Time For A Philadelphia Encyclopedia?

For nearly forty years, Gary Nash has been writing books about Philadelphia with powerful narratives. His specialty has been balancing the books of history with stories long forgotten and purposefully ignored. So why, now, is Nash saying the city needs an encyclopedia?

At a recent 25th-anniversary celebration of the last general history of the city – Philadelphia: A 300 Year History – Nash urged that now is indeed the time for an encyclopedia project. What’s been good for Chicago, New York and Cleveland can only be good for Philadelphia, a place that prides itself on it’s history more than just about anything else.

No argument here. But it is interesting to note that a scholar who has long been redefining the edges of his field is now confident enough in the current state of things to put his longtime agenda on hold in favor of the decidedly impressionistic encyclopedia format. Could it be that Nash has decided to trust the establishment? Or, could the establishment have, after all these years, come around to trust Nash?

The latter must be true. Why else would the Historical Society of Pennsylvania ask this long-time historian/activist to write an essay on the state of Philadelphia history writing over the last quarter century? Why else would he be asked to address hundreds of celebrants about the state of the field? Yes, times have changed.

And if it is finally OK for the avant guard to let down its guard, what, exactly, is being proposed by such a project? How will it work to serve the interests of the Philadelphia’s many communities? That is what we are going to explore here, in this, the newest category at The Sixth Square.

Stay tuned.

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4 Comments on “Time For A Philadelphia Encyclopedia?”

  1. Charlene Mires Says:

    I agree that an Encyclopedia of Philadelphia would pull together many communities — and now is the time:
    As Gary Nash pointed out in his talk, there has been an outpouring of scholarship about Philadelphia in the last 25 years — but much of it is in monographs or academic journals that do not reach a wide public. An encyclopedia would help to make the best of this work accessible.
    We also have great energy for Philadelphia history at our many historic sites and in history organizations — why not build from these efforts and help them to reach a wider and longlasting audience?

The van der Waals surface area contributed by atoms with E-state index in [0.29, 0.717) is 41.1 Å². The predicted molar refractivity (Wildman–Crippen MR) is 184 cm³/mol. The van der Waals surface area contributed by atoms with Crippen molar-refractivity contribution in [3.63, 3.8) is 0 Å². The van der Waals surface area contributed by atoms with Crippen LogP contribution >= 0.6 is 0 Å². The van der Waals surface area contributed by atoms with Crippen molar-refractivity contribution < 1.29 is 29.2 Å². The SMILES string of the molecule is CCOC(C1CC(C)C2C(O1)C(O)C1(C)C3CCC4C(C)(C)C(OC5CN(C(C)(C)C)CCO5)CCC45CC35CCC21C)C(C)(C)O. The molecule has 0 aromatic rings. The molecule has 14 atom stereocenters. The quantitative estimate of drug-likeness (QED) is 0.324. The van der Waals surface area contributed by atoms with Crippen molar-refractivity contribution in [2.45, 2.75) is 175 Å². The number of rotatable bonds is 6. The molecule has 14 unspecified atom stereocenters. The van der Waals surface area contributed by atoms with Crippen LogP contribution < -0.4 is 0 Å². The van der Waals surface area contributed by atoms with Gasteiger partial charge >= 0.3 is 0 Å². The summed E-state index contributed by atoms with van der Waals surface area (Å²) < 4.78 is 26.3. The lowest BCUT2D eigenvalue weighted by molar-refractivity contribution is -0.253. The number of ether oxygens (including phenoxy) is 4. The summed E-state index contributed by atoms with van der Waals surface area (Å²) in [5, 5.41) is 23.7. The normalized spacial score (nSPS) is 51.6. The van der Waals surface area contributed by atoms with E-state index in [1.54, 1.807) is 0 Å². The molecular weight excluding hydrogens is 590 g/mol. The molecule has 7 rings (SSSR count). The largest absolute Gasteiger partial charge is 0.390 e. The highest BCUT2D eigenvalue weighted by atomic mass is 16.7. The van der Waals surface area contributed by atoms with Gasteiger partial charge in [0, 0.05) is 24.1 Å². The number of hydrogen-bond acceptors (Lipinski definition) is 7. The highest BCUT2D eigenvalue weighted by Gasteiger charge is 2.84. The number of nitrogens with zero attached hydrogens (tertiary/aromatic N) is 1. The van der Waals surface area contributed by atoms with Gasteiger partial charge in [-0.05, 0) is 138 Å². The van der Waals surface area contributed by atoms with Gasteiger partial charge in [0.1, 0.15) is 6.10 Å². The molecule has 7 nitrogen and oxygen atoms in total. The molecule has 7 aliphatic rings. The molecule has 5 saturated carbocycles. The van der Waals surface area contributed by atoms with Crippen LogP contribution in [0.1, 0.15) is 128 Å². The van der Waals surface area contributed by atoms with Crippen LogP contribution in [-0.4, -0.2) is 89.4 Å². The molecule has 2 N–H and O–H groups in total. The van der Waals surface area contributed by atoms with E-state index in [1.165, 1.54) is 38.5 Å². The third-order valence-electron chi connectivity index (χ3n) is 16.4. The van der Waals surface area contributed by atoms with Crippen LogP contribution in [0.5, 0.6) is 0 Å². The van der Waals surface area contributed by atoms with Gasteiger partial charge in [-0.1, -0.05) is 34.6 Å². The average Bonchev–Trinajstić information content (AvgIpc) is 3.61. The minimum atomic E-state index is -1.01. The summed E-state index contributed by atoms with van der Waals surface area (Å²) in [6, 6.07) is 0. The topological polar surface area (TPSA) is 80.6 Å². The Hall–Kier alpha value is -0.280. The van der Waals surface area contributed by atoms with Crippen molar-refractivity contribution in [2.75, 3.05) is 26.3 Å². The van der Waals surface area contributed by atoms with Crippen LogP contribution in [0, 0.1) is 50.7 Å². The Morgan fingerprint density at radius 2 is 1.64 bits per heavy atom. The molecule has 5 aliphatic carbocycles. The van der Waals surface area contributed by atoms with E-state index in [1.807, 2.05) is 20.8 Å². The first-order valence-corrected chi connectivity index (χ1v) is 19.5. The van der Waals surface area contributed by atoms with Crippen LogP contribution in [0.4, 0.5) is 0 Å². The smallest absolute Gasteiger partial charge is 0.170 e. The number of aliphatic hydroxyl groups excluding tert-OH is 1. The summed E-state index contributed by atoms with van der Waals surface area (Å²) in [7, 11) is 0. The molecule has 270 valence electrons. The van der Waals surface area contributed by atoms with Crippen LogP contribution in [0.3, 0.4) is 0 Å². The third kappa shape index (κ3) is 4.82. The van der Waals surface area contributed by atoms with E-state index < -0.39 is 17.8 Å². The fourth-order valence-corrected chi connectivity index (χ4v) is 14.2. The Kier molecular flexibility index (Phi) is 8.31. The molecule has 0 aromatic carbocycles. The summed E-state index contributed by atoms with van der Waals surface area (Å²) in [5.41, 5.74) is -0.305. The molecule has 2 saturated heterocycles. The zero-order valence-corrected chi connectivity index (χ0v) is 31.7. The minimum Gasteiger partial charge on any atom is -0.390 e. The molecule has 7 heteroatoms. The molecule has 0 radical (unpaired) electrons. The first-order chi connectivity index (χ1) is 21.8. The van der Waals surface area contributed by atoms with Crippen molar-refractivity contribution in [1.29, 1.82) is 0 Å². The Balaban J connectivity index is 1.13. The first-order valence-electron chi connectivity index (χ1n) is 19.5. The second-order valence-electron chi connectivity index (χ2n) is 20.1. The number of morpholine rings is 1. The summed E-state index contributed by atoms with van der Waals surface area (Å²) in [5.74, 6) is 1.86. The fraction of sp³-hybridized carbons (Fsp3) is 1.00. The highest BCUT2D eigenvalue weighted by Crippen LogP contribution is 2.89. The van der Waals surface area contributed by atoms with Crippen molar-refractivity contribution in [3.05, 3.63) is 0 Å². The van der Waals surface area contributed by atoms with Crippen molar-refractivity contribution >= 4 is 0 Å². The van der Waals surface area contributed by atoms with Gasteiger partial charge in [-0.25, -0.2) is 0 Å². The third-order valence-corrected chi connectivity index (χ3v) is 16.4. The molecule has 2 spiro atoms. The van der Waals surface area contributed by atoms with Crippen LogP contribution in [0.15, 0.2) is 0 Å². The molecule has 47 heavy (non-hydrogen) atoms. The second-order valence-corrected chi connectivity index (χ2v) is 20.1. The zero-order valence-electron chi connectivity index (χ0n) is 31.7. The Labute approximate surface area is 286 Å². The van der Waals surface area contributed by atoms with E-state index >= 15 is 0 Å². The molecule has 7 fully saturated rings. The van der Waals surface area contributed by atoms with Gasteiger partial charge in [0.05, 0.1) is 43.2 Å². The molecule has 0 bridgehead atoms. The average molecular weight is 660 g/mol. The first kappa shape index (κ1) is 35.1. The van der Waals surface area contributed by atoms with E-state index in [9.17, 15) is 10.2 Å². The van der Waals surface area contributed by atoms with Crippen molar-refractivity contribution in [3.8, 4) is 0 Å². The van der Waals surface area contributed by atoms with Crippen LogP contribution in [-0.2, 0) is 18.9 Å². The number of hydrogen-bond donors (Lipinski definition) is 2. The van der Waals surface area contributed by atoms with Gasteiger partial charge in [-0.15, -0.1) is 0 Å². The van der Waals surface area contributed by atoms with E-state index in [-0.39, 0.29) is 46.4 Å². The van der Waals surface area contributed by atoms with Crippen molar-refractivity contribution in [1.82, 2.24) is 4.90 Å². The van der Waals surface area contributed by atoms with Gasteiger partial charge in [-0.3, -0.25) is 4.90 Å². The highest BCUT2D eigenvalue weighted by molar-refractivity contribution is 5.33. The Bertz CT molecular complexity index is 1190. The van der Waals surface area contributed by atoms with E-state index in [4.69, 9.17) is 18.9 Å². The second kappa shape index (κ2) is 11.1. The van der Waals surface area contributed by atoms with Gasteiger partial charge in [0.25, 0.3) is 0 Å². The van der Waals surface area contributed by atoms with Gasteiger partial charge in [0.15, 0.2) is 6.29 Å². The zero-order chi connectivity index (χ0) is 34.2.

An encyclopedia would give all of us a place to turn for reliable information — it should provide answers, but I hope it would also generate many questions and additional discussion about Philadelphia’s history. I would like to help make this happen. Count me in!

  2. Coxey Toogood Says:

    The encylopedia project comes at a time when the city of Philadelphia has committed substantial funds towards commemorating slavery at the President’s House on Independence Mall. The city and its activist communities pushed for archeology at the site in search of evidence about two presidential households. The ongoing public interest in the dig over this summer stunned people from all sides of the planning; it suggests that the time is ripe for a fresh, popular version of Philadelphia’s history. This will meld the power of place with recent scholarship to tell the paradox of liberty and slavery. The encyclopedia can reach a wider audience by supplementing the historical narrative with objects from archeology and material culture, and may even repay the city’s efforts by increasing tourism to Philadelphia.

  3. Rob Foley Says:

    There already is a Philadelphia Encyclopedia at WikiPhilly ( http://www.wikiphilly.com ) . It has all the benefits (and drawbacks) of Wikipedia, but as more people read and edit wikis, the better they get. So maybe the readers of this blog should go over to http://www.wikiphilly.com and participate.

  4. Joe Clark Says:

    After looking at the Cleveland and Chicago sites there is no question that such a
    project is needed. I have been involved with http://www.wikiphilly.com for about three
    years and whenever I submit something it is “edited” by someone who does not
    know what they are wtriting about.

    My only concern is that since this city feels so insecure about so many things would
    someone or somegroup be squeemish about such things as the 1910 transit strike
    and the PRT scandals or just focus on the positive?


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